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Do worming tablets cover ringworm?

(7 Posts)
Marne Sun 12-Jun-11 10:09:08

Hi, my dd2 has ringworm (being treated), we have a cat and a dog which be where it has come from, i treat both with worming tablets from the vets and the cat has also been treated with a 'spot on' treatment, do these just cover thread worms ect..? or does it cover ring worm too? i cant see anything on them (will check them over again) but will they need treating?

alice15 Sun 12-Jun-11 14:58:26

Ringworm is a fungus, not a worm, and worming tablets will not treat it. You need to take the dog and cat to the vet and get them to test for ringworm - they may need to send samples away to the lab or may do some tests in house.
In general, cats are more likely to carry ringworm without showing the signs than dogs are. Your DD may have picked ringworm up from somewhere else, especially if you are in a rural area and eg. walk through fields with cattle in them. But the first step is definitely to get the vet to check for ringworm (I am a vet - hope this helps!)

Lizcat Sun 12-Jun-11 15:42:55

Echoing Alice. I also have seen cases where humans have infected the pets. Most recently male owner being treated for eczema for 6 months before dogs developed ring worm, I struggled for months treating the dogs just getting it under control then it flaring back up - I was only seeing the female owner. About 4 months in male owner comes in and I see his hand suggest that it maybe ringworm. He goes back to the doctor gets ringworm treatment has 'eczema' heals and the dog's ringworm disappears.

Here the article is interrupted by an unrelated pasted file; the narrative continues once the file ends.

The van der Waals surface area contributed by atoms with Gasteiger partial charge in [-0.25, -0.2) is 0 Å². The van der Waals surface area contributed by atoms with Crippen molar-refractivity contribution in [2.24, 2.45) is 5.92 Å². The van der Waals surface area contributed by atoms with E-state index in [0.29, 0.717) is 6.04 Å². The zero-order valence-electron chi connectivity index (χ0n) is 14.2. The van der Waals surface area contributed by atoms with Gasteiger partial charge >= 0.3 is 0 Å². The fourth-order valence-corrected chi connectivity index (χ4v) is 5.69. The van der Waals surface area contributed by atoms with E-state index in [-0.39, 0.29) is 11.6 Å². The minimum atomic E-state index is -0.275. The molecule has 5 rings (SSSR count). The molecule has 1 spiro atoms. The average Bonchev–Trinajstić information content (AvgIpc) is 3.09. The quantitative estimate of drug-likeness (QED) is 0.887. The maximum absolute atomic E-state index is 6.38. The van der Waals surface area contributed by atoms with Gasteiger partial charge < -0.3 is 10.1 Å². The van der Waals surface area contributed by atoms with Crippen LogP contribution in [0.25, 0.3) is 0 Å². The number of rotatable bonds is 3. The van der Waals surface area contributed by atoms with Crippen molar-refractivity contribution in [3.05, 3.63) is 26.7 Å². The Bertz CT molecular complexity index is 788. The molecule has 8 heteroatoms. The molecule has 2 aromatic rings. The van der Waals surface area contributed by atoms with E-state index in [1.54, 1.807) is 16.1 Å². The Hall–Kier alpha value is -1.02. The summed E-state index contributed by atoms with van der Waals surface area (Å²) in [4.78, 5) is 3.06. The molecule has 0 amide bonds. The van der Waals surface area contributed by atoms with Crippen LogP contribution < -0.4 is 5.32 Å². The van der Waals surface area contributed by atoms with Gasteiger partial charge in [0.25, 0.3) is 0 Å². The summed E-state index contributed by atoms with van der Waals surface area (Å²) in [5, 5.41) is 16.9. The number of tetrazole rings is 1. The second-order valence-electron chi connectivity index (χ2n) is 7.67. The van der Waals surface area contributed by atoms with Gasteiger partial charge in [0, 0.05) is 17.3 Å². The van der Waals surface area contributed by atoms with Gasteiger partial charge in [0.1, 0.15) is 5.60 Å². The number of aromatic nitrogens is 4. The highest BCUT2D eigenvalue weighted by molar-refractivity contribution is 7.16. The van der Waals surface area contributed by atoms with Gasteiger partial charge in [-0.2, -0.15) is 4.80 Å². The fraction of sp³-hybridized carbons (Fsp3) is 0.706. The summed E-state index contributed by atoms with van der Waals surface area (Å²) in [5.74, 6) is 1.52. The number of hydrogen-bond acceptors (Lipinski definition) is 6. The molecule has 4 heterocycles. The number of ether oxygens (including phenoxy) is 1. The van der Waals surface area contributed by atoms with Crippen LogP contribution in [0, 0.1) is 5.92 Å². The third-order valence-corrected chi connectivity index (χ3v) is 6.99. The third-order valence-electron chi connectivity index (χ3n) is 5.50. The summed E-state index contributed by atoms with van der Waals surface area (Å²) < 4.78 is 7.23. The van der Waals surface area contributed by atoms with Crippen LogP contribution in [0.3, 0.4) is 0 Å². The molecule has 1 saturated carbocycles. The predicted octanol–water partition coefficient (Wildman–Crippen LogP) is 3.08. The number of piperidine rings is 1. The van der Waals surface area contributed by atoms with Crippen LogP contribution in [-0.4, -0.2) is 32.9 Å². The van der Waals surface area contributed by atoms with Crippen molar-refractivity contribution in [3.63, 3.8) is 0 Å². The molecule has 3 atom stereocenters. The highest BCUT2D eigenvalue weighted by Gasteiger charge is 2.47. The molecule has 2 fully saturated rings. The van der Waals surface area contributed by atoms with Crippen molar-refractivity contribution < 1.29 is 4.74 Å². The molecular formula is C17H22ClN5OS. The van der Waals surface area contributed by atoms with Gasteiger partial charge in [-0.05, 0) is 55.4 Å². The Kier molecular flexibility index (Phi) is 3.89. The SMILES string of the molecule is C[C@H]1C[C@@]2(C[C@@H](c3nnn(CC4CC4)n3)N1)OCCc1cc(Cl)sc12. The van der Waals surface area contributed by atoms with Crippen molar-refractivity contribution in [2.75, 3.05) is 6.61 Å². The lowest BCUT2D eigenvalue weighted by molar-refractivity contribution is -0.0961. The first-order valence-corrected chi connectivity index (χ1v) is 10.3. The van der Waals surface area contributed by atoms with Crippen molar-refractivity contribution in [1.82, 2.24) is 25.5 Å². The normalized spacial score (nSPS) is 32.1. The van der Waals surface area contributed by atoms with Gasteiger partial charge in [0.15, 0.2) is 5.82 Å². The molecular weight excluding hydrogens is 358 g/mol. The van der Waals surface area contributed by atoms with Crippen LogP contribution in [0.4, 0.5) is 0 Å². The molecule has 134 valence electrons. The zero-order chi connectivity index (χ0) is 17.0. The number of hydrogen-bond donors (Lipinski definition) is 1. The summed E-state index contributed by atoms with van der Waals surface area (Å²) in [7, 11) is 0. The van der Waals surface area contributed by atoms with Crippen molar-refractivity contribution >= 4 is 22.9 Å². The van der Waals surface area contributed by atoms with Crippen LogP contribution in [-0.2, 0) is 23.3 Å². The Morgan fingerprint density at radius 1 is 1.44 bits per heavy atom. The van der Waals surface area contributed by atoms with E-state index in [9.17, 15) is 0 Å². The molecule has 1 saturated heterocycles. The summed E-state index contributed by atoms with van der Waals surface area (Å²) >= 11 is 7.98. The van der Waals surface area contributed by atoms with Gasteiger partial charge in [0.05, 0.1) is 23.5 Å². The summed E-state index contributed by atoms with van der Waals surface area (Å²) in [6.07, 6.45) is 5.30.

The male owner is a wood worker and ringworm can live in untreated wood for years.

Marne Sun 12-Jun-11 19:21:12

Thank you, Alice- my dog is a white staffie so its easy to spot any patches on her skin, could she still cary it but not have any patches?

We live in the country side, most of the children she goes to school with are living on farms with cattle or horses so i guess its possible that she has caught it from another child?

alice15 Sun 12-Jun-11 21:25:50

I don't know much about how people pick up ringworm, but I would think she could have caught it from another child or from spores lying about in a fence, etc, as Lizcat says, if she's been for a walk somewhere. Most dogs with ringworm will have crusting on the face, typically, but they can carry it without signs sometimes. Persian cats are the classic ones for carrying it without obvious signs, though - most of the dogs I've seen with it have been Jack Russells who are keen on sticking their heads into holes in the countryside and pick up ringworm as a result, and they do mostly have obvious signs.

Marne Sun 12-Jun-11 21:36:59

Thank you, i have checked the cat and dog and can't find anything, no sore skin or dry patches.

Lizcat Mon 13-Jun-11 13:36:30

As a mixed practice vet I have to be very aware of how humans pick up ringworm and so far I have managed 16 years without catching it. Firstly you need an abrasion on your skin and then a warm moist environment. The most common places for farm animal vets to get it is around our watch strap as we often fail to dry here properly. I always used a good quality anti-bacterial and anti-fungal soap and then dry very thoroughly. Children quite often pass it on by holding hands in the playground, hands that are often damp from the brief drying they have had after the brief wash in the toilet.
Doctors love to blame pets and very few of them are aware that it can pass just as easily from human to pet as from pet to human.
In the country we often see the ringworm on the belly, in the groin or in the arm pits.

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